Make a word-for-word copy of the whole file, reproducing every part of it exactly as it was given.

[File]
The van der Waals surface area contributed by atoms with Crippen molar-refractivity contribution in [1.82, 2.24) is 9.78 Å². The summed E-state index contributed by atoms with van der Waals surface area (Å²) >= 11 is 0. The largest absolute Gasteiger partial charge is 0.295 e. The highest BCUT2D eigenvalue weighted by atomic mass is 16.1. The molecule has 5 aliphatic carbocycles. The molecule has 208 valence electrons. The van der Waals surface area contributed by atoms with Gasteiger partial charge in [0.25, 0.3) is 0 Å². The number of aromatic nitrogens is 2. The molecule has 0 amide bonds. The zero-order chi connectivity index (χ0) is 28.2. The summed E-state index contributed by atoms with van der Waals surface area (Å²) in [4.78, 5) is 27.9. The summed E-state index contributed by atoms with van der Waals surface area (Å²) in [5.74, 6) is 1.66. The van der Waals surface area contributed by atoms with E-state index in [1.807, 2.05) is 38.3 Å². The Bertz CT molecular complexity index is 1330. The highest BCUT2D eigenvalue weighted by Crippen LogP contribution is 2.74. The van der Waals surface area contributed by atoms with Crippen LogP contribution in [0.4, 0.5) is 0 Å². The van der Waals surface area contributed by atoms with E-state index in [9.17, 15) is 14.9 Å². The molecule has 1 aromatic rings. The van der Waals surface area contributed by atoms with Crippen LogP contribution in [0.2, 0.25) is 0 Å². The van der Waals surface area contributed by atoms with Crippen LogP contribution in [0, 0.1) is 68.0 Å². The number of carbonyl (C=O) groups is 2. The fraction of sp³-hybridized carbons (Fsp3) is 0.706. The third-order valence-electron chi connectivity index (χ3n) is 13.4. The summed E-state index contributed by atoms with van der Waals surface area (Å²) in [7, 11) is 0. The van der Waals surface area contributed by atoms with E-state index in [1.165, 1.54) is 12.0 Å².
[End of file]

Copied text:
The van der Waals surface area contributed by atoms with Crippen molar-refractivity contribution in [1.82, 2.24) is 9.78 Å². The summed E-state index contributed by atoms with van der Waals surface area (Å²) >= 11 is 0. The largest absolute Gasteiger partial charge is 0.295 e. The highest BCUT2D eigenvalue weighted by atomic mass is 16.1. The molecule has 5 aliphatic carbocycles. The molecule has 208 valence electrons. The van der Waals surface area contributed by atoms with Gasteiger partial charge in [0.25, 0.3) is 0 Å². The number of aromatic nitrogens is 2. The molecule has 0 amide bonds. The zero-order chi connectivity index (χ0) is 28.2. The summed E-state index contributed by atoms with van der Waals surface area (Å²) in [4.78, 5) is 27.9. The summed E-state index contributed by atoms with van der Waals surface area (Å²) in [5.74, 6) is 1.66. The van der Waals surface area contributed by atoms with E-state index in [1.807, 2.05) is 38.3 Å². The Bertz CT molecular complexity index is 1330. The highest BCUT2D eigenvalue weighted by Crippen LogP contribution is 2.74. The van der Waals surface area contributed by atoms with Crippen LogP contribution in [0.4, 0.5) is 0 Å². The van der Waals surface area contributed by atoms with E-state index in [9.17, 15) is 14.9 Å². The molecule has 1 aromatic rings. The van der Waals surface area contributed by atoms with Crippen LogP contribution in [0.2, 0.25) is 0 Å². The van der Waals surface area contributed by atoms with Crippen LogP contribution in [0, 0.1) is 68.0 Å². The number of carbonyl (C=O) groups is 2. The fraction of sp³-hybridized carbons (Fsp3) is 0.706. The third-order valence-electron chi connectivity index (χ3n) is 13.4. The summed E-state index contributed by atoms with van der Waals surface area (Å²) in [7, 11) is 0. The van der Waals surface area contributed by atoms with E-state index in [1.165, 1.54) is 12.0 Å².